Here’s Why Crowdfunding Rules Don’t Work

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It’s a generally accepted theory of economics that small businesses are the fuel that keeps an economy burning. Crowdfunding has an amazing opportunity to add additional fuel to that fire, but only if the rules and regulations support adding that fuel. If one looks at the UK market and what crowdfunding has been able to accomplish, the results are very clear. Crowdfunding works.

The only problem is that not every nation is taking the same approach as the UK. The truth is that when it comes to crowdfunding, the UK is more of a lone wolf. Most nations are trying to put old regulations onto a new funding platform. That doesn’t work. A new method of raising capital deserves new rules and regulations and that’s why most crowdfunding rules today aren’t working.

What Can Be Done to Change This Trend?

What companies and backers need today is support. People should be encouraged to take risks when it comes to investments, but smart risks. Companies should be encouraged to bring about new ideas to the marketplace, but functional ideas that actually have value. When these two attitudes are combined, there can be something amazing created with the relationship that is formed.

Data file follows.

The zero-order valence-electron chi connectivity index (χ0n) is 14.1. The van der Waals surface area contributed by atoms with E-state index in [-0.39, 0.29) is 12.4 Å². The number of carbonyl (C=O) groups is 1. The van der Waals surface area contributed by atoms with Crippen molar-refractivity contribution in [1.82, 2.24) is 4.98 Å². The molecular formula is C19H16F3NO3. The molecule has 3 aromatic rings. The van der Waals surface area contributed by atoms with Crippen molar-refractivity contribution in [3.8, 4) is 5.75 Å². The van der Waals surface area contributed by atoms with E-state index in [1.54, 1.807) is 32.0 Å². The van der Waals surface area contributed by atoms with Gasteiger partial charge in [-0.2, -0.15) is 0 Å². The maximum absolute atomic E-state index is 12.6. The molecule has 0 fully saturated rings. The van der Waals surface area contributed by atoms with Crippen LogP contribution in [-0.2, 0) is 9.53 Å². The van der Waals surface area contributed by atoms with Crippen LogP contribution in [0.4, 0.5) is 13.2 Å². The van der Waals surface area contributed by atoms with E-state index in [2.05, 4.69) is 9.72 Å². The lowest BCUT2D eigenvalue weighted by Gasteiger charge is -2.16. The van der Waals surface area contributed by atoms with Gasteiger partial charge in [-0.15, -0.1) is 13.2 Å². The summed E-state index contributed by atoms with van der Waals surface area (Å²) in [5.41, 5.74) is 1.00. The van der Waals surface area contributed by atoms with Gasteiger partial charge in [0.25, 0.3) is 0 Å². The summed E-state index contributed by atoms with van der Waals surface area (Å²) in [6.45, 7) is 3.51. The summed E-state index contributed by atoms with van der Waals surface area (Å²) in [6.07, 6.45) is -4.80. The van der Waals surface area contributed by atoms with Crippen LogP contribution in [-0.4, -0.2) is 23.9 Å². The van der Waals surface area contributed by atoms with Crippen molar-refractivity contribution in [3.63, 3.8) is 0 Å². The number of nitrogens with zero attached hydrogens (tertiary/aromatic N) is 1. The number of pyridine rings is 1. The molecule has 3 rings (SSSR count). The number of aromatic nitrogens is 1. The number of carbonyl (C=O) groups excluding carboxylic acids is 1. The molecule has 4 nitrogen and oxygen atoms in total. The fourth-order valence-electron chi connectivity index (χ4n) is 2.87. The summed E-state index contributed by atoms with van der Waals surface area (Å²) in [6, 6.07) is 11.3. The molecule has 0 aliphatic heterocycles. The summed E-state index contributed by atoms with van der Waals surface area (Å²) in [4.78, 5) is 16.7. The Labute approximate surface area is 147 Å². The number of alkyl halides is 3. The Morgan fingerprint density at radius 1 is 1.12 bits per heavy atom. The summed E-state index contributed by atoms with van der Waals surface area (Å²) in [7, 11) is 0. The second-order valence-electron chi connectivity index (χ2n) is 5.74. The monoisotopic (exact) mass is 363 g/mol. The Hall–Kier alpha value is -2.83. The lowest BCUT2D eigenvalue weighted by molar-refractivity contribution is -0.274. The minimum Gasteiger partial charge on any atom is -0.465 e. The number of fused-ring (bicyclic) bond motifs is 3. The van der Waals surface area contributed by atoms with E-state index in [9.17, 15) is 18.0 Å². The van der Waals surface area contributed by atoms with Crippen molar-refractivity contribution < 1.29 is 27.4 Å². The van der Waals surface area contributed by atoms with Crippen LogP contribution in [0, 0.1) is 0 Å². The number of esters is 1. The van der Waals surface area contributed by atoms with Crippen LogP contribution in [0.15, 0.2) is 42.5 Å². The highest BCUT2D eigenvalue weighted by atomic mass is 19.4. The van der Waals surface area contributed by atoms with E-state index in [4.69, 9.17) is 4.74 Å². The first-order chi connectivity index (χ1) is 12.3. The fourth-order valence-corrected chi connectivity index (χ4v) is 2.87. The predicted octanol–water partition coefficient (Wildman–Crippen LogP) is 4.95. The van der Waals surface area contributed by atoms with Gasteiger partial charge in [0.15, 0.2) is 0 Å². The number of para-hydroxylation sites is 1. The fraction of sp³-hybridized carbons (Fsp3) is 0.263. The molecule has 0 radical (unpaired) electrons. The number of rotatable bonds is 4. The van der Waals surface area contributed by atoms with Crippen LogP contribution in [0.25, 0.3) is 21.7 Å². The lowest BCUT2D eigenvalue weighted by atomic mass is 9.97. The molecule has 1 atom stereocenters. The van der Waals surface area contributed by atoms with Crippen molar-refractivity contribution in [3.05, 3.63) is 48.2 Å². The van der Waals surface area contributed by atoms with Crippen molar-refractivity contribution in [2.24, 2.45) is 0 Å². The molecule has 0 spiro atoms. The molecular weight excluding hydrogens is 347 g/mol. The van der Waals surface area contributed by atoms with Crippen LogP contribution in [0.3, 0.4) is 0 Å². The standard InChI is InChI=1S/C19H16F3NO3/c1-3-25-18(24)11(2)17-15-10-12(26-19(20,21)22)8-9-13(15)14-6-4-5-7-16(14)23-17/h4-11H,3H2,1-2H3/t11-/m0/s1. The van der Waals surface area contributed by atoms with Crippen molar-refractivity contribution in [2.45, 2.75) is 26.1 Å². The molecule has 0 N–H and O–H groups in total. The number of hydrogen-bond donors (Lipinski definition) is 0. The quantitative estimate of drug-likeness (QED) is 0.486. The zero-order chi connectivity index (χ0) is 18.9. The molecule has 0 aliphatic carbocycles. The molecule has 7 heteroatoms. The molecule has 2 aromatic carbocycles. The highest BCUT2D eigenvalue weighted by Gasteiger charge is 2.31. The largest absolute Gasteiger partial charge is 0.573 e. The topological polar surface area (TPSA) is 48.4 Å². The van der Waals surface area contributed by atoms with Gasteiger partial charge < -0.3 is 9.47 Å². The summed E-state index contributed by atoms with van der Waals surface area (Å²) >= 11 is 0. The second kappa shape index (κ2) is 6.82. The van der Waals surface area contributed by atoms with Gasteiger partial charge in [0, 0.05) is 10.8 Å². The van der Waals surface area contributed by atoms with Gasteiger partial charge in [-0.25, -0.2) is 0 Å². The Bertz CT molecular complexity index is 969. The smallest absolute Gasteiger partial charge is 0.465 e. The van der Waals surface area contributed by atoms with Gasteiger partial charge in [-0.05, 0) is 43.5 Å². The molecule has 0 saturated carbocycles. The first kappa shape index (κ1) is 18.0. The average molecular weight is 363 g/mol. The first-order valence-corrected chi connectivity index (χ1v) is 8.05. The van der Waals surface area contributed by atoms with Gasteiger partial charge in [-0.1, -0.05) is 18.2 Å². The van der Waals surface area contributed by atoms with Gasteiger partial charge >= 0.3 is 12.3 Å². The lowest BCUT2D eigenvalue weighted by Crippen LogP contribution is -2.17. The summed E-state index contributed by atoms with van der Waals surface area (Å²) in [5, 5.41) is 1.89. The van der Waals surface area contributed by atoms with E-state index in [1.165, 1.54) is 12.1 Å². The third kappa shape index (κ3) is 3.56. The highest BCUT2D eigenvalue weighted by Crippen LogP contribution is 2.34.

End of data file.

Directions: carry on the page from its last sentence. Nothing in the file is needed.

The only problem is that this relationship is discouraged more often than it is encouraged.

Take, for instance, some of the proposed rules in the US for equity fundraising. Some companies would be required to file full disclosures to their crowdfunding backers as if they were putting together an IPO for the stock market. For a small business with 3 employees, is that really something that is feasible to do? Couldn’t there be a better method developed that will support the small business and encourage growth?

Crowdfunding can’t just be about the funding. It has to be about the entire ecosystem.

Today’s Rules Just Don’t Make Sense

The issue that must be addressed is how the regulations apply to the businesses who are entering into the crowdfunding world. When people understand the risks of being a backer, then the marketplace will naturally begin to regulate itself. As it stands now, however, the new regulations that are being introduced in most nations are completely separate from the environment where they are expected to operate.

It’s a lot like asking someone to play baseball, but then give them the rules on how to play cricket. It seems like it will work at first, but once you start playing the game, no one really knows what they’re supposed to do.

The fix for this is simple: to match regulations with the types of backers that are emerging from this new market. Rules should be about common sense instead of being based on what was common sense for older markets. We need to recognize all aspects of the investment and equity process, including sweat equity, to have a true evaluation of how capital flows today.

The delays in rules implementation in the United States could be a blessing in disguise. It gives the US a chance to create a more holistic approach, something that individual states are starting to take up on their own. The UK has shown that this can work. Now it’s time for the rest of the world to catch up.